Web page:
Apache Kafka

Apache Kafka release, distributed messaging subscription system

Apache Kafka has been released. This is a bug-fixed version that includes 16 fixes and improvements from JIRA, including some serious bugs.

Apache Kafka® is a distributed streaming platform. What exactly does that mean?

We think of a streaming platform as having three key capabilities:

  1. It lets you publish and subscribe to streams of records. In this respect, it is similar to a message queue or enterprise messaging system.
  2. It lets you store streams of records in a fault-tolerant way.
  3. It lets you process streams of records as they occur.

What is Kafka good for?

It gets used for two broad classes of application:

  1. Building real-time streaming data pipelines that reliably get data between systems or applications
  2. Building real-time streaming applications that transform or react to the streams of data

To understand how Kafka does these things, let’s dive in and explore Kafka’s capabilities from the bottom up.

First a few concepts:

  • Kafka is run as a cluster on one or more servers.
  • The Kafka cluster stores streams of records in categories called topics.
  • Each record consists of a key, a value, and a timestamp.

Kafka has four core APIs:

  • The Producer API allows an application to publish a stream of records to one or more Kafka topics.
  • The Consumer API allows an application to subscribe to one or more topics and process the stream of records produced to them.
  • The Streams API allows an application to act as a stream processor, consuming an input stream from one or more topics and producing an output stream to one or more output topics, effectively transforming the input streams to output streams.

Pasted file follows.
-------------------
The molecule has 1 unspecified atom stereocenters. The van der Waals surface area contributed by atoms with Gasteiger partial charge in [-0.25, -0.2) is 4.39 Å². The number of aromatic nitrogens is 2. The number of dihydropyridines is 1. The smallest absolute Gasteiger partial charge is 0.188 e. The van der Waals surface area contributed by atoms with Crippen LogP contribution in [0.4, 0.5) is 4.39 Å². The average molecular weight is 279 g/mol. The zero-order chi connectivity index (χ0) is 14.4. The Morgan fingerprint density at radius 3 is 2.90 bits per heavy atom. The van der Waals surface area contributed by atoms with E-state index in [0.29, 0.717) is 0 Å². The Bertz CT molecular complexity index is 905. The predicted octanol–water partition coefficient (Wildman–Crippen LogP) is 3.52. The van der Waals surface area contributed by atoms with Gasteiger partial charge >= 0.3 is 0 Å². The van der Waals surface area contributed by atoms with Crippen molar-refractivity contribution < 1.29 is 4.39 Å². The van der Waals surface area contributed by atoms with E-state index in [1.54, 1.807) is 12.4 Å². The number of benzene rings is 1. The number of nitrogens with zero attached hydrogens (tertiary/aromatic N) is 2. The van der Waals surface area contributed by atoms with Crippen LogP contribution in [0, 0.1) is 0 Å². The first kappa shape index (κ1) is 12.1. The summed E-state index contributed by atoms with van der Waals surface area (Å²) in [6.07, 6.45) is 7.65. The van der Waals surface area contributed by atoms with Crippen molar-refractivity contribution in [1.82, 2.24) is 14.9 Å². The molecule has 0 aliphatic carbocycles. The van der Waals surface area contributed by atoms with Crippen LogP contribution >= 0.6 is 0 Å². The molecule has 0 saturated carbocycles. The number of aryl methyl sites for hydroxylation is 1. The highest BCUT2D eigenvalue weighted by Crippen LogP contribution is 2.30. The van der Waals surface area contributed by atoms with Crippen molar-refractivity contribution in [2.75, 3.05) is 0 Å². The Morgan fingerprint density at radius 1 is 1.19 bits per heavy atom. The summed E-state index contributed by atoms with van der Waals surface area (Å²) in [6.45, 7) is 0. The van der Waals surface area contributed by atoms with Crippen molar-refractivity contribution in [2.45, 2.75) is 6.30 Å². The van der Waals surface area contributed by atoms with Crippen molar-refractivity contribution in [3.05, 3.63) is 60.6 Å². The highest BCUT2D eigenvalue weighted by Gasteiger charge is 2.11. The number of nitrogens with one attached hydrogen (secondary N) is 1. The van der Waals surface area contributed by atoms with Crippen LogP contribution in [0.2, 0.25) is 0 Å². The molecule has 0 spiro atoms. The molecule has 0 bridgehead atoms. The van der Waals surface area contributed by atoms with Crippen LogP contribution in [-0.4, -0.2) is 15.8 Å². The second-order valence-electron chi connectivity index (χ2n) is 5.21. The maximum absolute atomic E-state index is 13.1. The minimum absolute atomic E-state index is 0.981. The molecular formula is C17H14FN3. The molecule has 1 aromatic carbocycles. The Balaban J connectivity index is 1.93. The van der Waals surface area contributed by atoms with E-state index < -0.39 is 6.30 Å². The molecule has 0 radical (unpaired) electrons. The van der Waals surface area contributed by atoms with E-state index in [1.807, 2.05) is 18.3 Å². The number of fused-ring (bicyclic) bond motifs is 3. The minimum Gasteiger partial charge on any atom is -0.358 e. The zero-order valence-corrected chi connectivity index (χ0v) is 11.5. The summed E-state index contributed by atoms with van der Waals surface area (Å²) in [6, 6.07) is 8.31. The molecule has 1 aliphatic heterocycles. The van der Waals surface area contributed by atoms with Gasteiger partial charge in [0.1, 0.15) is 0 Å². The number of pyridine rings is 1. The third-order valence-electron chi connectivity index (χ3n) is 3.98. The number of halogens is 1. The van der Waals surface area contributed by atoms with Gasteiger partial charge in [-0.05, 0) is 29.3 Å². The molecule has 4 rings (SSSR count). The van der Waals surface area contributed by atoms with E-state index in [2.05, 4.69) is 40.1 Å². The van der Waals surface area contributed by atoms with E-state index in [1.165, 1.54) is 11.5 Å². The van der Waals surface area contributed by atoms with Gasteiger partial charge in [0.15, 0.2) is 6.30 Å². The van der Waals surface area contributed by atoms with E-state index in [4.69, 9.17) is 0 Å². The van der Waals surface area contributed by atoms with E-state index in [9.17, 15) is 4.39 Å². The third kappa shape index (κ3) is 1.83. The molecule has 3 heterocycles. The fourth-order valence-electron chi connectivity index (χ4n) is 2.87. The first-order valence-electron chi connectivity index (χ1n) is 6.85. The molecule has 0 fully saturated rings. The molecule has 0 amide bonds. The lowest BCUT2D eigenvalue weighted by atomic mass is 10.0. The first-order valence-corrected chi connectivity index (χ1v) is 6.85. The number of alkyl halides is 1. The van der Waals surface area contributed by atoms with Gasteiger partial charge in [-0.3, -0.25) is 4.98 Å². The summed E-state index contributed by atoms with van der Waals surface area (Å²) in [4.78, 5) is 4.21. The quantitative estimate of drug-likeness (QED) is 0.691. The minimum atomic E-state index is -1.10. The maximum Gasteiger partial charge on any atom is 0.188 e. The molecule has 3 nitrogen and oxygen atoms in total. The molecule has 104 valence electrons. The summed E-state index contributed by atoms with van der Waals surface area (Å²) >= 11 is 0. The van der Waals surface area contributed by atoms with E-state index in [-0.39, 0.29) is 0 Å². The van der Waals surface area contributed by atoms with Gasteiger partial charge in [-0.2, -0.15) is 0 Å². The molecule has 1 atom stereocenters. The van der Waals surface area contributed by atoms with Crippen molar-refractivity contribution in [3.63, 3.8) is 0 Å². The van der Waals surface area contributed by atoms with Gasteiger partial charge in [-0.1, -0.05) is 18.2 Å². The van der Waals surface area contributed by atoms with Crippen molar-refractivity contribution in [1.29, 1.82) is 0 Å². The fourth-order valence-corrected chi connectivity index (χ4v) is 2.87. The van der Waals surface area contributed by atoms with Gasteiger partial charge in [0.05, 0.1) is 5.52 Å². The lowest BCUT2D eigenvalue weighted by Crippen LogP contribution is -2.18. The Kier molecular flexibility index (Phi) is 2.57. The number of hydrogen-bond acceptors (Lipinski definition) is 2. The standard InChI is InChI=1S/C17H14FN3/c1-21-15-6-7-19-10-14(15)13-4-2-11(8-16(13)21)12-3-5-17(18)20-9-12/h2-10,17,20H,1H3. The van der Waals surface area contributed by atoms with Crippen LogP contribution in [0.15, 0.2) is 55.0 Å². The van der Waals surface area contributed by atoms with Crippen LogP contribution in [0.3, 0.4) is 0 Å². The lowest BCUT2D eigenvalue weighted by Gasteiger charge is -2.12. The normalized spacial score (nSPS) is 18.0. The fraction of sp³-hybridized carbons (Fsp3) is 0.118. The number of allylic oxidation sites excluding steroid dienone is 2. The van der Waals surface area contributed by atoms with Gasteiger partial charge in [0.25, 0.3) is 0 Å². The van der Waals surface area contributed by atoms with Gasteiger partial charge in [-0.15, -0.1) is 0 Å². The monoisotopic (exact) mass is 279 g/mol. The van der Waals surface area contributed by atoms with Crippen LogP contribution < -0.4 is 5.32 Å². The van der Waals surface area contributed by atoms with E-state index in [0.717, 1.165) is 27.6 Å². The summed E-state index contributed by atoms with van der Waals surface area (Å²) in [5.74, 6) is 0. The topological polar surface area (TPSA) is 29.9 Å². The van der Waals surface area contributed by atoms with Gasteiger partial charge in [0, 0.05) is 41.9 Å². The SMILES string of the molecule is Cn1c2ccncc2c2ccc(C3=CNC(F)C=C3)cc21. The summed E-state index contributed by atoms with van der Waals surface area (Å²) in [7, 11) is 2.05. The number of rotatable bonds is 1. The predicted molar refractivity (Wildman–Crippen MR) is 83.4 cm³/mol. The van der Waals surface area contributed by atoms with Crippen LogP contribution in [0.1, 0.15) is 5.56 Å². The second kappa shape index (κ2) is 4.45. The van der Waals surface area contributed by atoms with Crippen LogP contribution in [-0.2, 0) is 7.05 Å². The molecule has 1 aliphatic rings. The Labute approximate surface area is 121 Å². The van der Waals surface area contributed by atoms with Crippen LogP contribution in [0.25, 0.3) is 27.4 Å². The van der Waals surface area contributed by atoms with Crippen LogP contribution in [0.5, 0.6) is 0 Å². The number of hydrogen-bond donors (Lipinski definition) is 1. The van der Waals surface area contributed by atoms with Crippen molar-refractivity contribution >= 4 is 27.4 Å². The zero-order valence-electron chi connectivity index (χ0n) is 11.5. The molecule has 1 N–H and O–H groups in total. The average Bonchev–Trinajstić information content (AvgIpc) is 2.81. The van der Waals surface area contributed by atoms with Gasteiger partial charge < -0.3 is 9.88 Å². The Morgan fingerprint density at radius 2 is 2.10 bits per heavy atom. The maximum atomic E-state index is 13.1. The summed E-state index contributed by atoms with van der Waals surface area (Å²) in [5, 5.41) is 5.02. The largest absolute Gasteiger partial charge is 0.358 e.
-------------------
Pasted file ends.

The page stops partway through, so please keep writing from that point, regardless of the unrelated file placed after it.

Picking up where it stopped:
• The Connector API allows building and running reusable producers or consumers that connect Kafka topics to existing applications or data systems. For example, a connector to a relational database might capture every change to a table.

In Kafka, the communication between the clients and the servers is done with a simple, high-performance, language agnostic TCP protocol. This protocol is versioned and maintains backward compatibility with the older version. We provide a Java client for Kafka, but clients are available in many languages.



  • [KAFKA-5140] – Flaky ResetIntegrationTest
  • [KAFKA-5967] – Ineffective check of negative value in CompositeReadOnlyKeyValueStore#approximateNumEntries()
  • [KAFKA-5970] – Deadlock due to locking of DelayedProduce and group
  • [KAFKA-5986] – Streams State Restoration never completes when logging is disabled
  • [KAFKA-6003] – Replication Fetcher thread for a partition with no data fails to start
  • [KAFKA-6026] – KafkaFuture timeout fails to fire if a narrow race condition is hit
  • [KAFKA-6030] – Integer overflow in log cleaner cleanable ratio computation
  • [KAFKA-6042] – Kafka Request Handler deadlocks and brings down the cluster.
  • [KAFKA-6087] – Scanning plugin.path needs to support relative symlinks
  • [KAFKA-6116] – Major performance issue due to excessive logging during leader election
  • [KAFKA-6119] – Silent Data Loss in Kafka011 Transactional Producer
  • [KAFKA-6131] – Transaction markers are sometimes discarded if txns complete concurrently
  • [KAFKA-6134] – High memory usage on controller during partition reassignment
  • [KAFKA-6179] – RecordQueue.clear() does not clear MinTimestampTracker’s maintained list
  • [KAFKA-6190] – GlobalKTable never finishes restoring when consuming transactional messages


  • [KAFKA-5725] – Additional failure testing for streams with bouncing brokers


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